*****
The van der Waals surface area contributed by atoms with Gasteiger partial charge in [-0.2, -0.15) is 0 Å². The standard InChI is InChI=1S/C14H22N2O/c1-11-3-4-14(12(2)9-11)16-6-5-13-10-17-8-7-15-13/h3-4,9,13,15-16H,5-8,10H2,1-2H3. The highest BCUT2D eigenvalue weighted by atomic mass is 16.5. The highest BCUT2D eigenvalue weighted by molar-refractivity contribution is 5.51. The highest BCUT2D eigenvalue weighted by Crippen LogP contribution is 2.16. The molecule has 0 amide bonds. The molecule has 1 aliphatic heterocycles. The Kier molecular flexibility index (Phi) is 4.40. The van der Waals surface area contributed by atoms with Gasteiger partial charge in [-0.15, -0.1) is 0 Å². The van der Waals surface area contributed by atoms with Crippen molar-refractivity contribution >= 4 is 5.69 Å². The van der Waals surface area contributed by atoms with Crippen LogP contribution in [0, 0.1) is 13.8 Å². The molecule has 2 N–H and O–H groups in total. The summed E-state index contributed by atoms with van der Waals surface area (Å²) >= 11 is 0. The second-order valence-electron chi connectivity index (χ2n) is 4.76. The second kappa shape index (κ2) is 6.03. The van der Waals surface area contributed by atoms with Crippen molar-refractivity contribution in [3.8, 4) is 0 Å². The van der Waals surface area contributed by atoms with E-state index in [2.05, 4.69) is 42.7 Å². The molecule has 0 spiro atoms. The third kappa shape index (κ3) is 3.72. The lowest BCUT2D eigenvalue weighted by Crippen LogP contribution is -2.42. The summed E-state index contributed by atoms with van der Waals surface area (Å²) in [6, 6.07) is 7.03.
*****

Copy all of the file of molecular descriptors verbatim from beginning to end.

The van der Waals surface area contributed by atoms with Gasteiger partial charge in [-0.2, -0.15) is 0 Å². The standard InChI is InChI=1S/C14H22N2O/c1-11-3-4-14(12(2)9-11)16-6-5-13-10-17-8-7-15-13/h3-4,9,13,15-16H,5-8,10H2,1-2H3. The highest BCUT2D eigenvalue weighted by atomic mass is 16.5. The highest BCUT2D eigenvalue weighted by molar-refractivity contribution is 5.51. The highest BCUT2D eigenvalue weighted by Crippen LogP contribution is 2.16. The molecule has 0 amide bonds. The molecule has 1 aliphatic heterocycles. The Kier molecular flexibility index (Phi) is 4.40. The van der Waals surface area contributed by atoms with Gasteiger partial charge in [-0.15, -0.1) is 0 Å². The van der Waals surface area contributed by atoms with Crippen molar-refractivity contribution >= 4 is 5.69 Å². The van der Waals surface area contributed by atoms with Crippen LogP contribution in [0, 0.1) is 13.8 Å². The molecule has 2 N–H and O–H groups in total. The summed E-state index contributed by atoms with van der Waals surface area (Å²) >= 11 is 0. The second-order valence-electron chi connectivity index (χ2n) is 4.76. The second kappa shape index (κ2) is 6.03. The van der Waals surface area contributed by atoms with Crippen molar-refractivity contribution in [3.8, 4) is 0 Å². The van der Waals surface area contributed by atoms with E-state index in [2.05, 4.69) is 42.7 Å². The molecule has 0 spiro atoms. The third kappa shape index (κ3) is 3.72. The lowest BCUT2D eigenvalue weighted by Crippen LogP contribution is -2.42. The summed E-state index contributed by atoms with van der Waals surface area (Å²) in [6, 6.07) is 7.03.